Like ubiquitination, sumoylation is the attachment of a SUMO molecule to a lysine. E1, E2, and E3 enzymes perform analogous functions in both processes. Sumoylation occasionally confers protein stability by competitively inhibiting Lys48-polyubiquitination. More frequently, like monoubiquitination, it influences a protein’s endogenous activity. Unlike ubiquitination, for which no consensus amino acid sequence has been identified, sumoylation by Ubc-9, an E2 conjugating enzyme, occurs at a ΨKxE motif (Yang et al. 2006), though other sumoylation sites exist as well (Long et al. 2004).
The current model for TGFβ signal transduction involves two types of transmembrane receptor serine-threonine kinases. The Type II receptor binds the TGFβ ligand and phosphorylates a Type I receptor. Then the Type I receptor phosphorylates a receptor-associated Smad protein (R-Smad), causing the R-Smad to form a complex with a Co-Smad. The Smad complex translocates to the nucleus and regulates gene expression. The functions of Smad proteins are accomplished via highly conserved regions: the MH1 domain mediates DNA binding and the MH2 domain modulates protein-protein interactions. In addition to R-Smads and Co-Smads, the Smad family contains I-Smads, which antagonize TGFβ signaling and a subfamily that functions only in the Daf pathway of C. elegans (Newfeld and Wisotzkey 2006).
Numerous proteins have been proposed as TGFβ pathway ubiquitin ligases including Ectodermin/Tif1γ (Dupont et al. 2005), SCFβ-TrCP1 (Wan et al. 2004), Smurfs (Morén et al. 2005), and eIF4A (Li and Li 2006). Negative regulation of the pathway by polyubiquitination has been reported for both Type I receptors and Smads. For example, Smurf-mediated polyubiquitination of the Alk-4 receptor is reported to terminate TGFβ signaling (Yamaguchi et al. 2006). Alternatively, monoubiquitination of Lys507 in human Smad4 (a Co-Smad) accentuated signaling by enhancing Smad4’s ability to form complexes with R-Smads (Morén et al. 2003). Sumoylation also plays positive and negative roles in the TGFβ pathway. When Smad4 is sumoylated at Lys113 or Lys159 it stimulates its transcriptional activity in HeLa cells (Lin et al. 2003) but represses transcription in COS cells (Long et al. 2004).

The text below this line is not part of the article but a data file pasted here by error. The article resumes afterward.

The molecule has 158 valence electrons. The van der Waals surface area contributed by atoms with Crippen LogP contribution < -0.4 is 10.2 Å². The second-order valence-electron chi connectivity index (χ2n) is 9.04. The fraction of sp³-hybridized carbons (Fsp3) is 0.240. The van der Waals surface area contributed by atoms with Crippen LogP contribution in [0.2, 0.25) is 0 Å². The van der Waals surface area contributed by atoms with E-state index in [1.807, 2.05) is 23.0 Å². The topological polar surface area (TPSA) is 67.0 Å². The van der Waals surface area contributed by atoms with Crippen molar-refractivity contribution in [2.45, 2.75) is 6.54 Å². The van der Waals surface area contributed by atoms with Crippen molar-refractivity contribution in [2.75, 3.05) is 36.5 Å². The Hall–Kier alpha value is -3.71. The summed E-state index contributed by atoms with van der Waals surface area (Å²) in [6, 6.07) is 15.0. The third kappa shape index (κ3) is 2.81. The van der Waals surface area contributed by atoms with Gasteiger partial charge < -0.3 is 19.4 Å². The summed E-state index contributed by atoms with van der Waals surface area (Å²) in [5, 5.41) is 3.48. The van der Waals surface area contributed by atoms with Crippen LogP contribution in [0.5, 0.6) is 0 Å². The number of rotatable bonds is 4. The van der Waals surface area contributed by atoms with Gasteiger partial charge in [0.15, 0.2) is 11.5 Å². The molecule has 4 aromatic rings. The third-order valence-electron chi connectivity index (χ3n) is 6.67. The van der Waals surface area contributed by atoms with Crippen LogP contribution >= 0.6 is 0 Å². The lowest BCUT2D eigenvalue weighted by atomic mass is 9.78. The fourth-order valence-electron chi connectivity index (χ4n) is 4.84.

The current model for canonical Wnt signal transduction begins with Frizzled seven-pass transmembrane receptors. Upon Wnt binding a Frizzled receptor activates a Dishevelled signal transducer. Dishevelled then relays the signal to a cytoplasmic protein complex that includes GSK3β, APC, Axin, and βcatenin. Under nonsignaling conditions the other proteins shunt βcatenin to the ubiquitination pathway and destruction. Upon a Dishevelled signal, βcatenin is released from the complex, enters the nucleus, and activates gene expression. Dishevelled proteins also have highly conserved domains: the DIX domain mediates interactions with Axin, the PDZ domain facilitates other protein-protein interactions, and the DEP domain has an unknown function (Wallingford and Habas 2005). In the Wnt pathway, negative regulation of βcatenin by ubiquitination has been extensively studied (e.g., Kitagawa et al. 1999; Hino et al. 2005). However, little is known about ubiquitination or sumoylation of Frizzled receptors and Dishevelled signal transducers. We found a report that human Dishevelled-3 is a target for Lys48 polyubiquitination and degradation in HEK293 cells (Angers et al. 2006) but no reports on Frizzled receptors. We could not find any papers on sumoylation of Frizzleds or Dishevelleds.